Originally a progressive rock group, Europe didn't achieve any success until they reworked their sound into a bombastic yet melodic pop-metal. In their first incarnation, the Swedish band was called Force. The band -- featuring core members Joey Tempest (vocals), John Norum (guitar), Tony Reno (drums), and John Leven (bass) -- won a national talent contest in the early '80s, which led to a record contract. After changing their name to Europe and releasing two albums in Sweden (Europe and Wings of Tomorrow), the band landed an international deal with Epic Records. By this time, Norum and Reno had left the group and was replaced by Kee Marcello; drummer Ian Haugland and keyboardist Mic Michaeli also joined the lineup.
In 1986, Europe released The Final Countdown. On the album, Michaeli's keyboards took a prominent role (they provide the main riff in the hit title track), which nicely complemented the band's smoother pop melodies. The change in style proved successful, as the record became a Top Ten hit in the U.S. and U.K.; both "The Final Countdown" and "Carrie" became Top Ten singles as well. Delivered two years later, Out of This World continued the formula of the previous record. It also was a success, although its numbers didn't match those of The Final Countdown. Two years later, Europe released their fifth studio album, Prisoners of Paradise, which featured the hit title track, as well as the midtempo ballad “I’ll Cry for You,” before calling it quits the following year. The band reunited for a single New Year's Eve performance in Stockholm in 1999, resulting in the announcement of an official reunion three years later. The band’s sixth album, Start from the Dark, arrived in 2004, followed by Secret Society (2006) and Last Look at Eden (2009), the latter of which debuted at number one on the Swedish album chart. 2012's Bag of Bones had a blues-rock feel, while 2014's War of Kings was a heavy, doomy, faintly psychedelic affair strongly inspired by their childhood heroes Black Sabbath, Deep Purple, and Led Zeppelin.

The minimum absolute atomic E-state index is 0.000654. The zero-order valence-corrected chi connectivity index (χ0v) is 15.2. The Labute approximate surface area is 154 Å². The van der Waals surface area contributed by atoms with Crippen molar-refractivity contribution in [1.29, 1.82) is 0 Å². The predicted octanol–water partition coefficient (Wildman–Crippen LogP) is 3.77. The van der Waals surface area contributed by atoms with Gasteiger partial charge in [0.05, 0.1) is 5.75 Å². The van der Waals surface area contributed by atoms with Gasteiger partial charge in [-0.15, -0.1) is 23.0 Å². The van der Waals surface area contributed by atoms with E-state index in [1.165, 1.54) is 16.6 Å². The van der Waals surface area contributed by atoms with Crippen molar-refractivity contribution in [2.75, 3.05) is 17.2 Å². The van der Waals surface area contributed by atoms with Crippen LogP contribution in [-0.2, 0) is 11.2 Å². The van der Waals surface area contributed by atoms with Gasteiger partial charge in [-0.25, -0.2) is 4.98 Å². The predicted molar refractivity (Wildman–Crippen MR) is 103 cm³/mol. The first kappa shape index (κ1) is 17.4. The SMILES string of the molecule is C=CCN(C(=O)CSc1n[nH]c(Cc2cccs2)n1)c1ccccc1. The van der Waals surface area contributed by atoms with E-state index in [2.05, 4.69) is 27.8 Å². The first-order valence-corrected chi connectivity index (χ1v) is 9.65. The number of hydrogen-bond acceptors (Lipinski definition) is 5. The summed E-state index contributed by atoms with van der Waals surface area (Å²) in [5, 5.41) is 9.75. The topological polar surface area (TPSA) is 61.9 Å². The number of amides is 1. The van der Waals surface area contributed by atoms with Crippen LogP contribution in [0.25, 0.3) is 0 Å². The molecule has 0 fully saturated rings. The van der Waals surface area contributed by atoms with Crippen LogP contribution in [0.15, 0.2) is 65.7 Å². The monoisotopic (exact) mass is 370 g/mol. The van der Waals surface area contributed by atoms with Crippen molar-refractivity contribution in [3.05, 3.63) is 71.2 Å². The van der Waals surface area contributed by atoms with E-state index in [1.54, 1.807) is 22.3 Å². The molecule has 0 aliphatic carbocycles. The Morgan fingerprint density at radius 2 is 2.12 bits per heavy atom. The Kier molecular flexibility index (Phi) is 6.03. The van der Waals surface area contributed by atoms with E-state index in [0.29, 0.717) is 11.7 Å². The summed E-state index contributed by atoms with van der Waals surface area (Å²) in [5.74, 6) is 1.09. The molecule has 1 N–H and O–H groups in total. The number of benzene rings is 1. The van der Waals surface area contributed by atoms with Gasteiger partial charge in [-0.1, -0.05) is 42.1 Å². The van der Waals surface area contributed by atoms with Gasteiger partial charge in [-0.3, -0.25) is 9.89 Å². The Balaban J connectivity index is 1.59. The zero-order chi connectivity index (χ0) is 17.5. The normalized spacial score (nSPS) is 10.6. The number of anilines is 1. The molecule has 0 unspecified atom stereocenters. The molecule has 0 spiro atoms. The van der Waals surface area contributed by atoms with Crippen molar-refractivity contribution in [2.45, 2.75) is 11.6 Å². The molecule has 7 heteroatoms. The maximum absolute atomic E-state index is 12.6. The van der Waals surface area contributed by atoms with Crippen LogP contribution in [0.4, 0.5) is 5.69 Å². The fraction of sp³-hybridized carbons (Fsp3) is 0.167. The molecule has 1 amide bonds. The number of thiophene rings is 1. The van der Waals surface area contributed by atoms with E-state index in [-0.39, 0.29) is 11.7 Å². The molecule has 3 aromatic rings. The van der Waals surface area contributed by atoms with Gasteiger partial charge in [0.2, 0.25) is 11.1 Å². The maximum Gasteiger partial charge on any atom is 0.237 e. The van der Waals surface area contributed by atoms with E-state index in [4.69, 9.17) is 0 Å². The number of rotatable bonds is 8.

Stephen Thomas Erlewine